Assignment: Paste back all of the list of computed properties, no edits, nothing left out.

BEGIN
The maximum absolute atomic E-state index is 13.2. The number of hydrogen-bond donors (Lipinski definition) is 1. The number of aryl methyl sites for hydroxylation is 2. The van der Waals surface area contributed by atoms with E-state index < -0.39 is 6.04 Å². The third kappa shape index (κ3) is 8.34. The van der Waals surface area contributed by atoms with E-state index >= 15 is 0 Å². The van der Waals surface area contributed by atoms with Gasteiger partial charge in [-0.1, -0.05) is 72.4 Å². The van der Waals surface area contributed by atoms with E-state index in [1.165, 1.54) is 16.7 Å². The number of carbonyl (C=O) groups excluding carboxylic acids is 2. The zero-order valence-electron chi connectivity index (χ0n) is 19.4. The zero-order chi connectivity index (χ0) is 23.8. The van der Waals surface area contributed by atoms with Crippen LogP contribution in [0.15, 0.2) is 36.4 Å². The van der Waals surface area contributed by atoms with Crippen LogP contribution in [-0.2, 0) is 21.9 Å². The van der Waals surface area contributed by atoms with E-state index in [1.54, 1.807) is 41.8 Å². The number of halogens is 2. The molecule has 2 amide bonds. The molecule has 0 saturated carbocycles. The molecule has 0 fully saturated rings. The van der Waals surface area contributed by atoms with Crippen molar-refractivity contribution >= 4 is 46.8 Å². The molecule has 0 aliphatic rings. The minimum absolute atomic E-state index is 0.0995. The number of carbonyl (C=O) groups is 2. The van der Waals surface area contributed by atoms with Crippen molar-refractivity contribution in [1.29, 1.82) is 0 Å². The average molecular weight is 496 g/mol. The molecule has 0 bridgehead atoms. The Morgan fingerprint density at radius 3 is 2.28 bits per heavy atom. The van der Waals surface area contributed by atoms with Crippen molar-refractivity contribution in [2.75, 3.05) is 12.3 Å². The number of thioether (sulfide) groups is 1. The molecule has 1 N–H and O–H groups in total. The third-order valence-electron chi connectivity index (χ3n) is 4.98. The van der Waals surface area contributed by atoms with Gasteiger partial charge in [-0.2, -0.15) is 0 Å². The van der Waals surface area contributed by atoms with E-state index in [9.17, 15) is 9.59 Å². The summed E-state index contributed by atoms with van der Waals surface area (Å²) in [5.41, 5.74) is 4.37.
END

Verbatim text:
The maximum absolute atomic E-state index is 13.2. The number of hydrogen-bond donors (Lipinski definition) is 1. The number of aryl methyl sites for hydroxylation is 2. The van der Waals surface area contributed by atoms with E-state index < -0.39 is 6.04 Å². The third kappa shape index (κ3) is 8.34. The van der Waals surface area contributed by atoms with E-state index >= 15 is 0 Å². The van der Waals surface area contributed by atoms with Gasteiger partial charge in [-0.1, -0.05) is 72.4 Å². The van der Waals surface area contributed by atoms with E-state index in [1.165, 1.54) is 16.7 Å². The number of carbonyl (C=O) groups excluding carboxylic acids is 2. The zero-order valence-electron chi connectivity index (χ0n) is 19.4. The zero-order chi connectivity index (χ0) is 23.8. The van der Waals surface area contributed by atoms with Crippen LogP contribution in [0.15, 0.2) is 36.4 Å². The van der Waals surface area contributed by atoms with Crippen LogP contribution in [-0.2, 0) is 21.9 Å². The van der Waals surface area contributed by atoms with E-state index in [1.54, 1.807) is 41.8 Å². The number of halogens is 2. The molecule has 2 amide bonds. The molecule has 0 saturated carbocycles. The molecule has 0 fully saturated rings. The van der Waals surface area contributed by atoms with Crippen molar-refractivity contribution >= 4 is 46.8 Å². The molecule has 0 aliphatic rings. The minimum absolute atomic E-state index is 0.0995. The number of carbonyl (C=O) groups is 2. The van der Waals surface area contributed by atoms with Crippen molar-refractivity contribution in [1.29, 1.82) is 0 Å². The average molecular weight is 496 g/mol. The molecule has 0 bridgehead atoms. The Morgan fingerprint density at radius 3 is 2.28 bits per heavy atom. The van der Waals surface area contributed by atoms with Crippen molar-refractivity contribution in [2.75, 3.05) is 12.3 Å². The number of thioether (sulfide) groups is 1. The molecule has 1 N–H and O–H groups in total. The third-order valence-electron chi connectivity index (χ3n) is 4.98. The van der Waals surface area contributed by atoms with Gasteiger partial charge in [-0.2, -0.15) is 0 Å². The van der Waals surface area contributed by atoms with E-state index in [9.17, 15) is 9.59 Å². The summed E-state index contributed by atoms with van der Waals surface area (Å²) in [5.41, 5.74) is 4.37.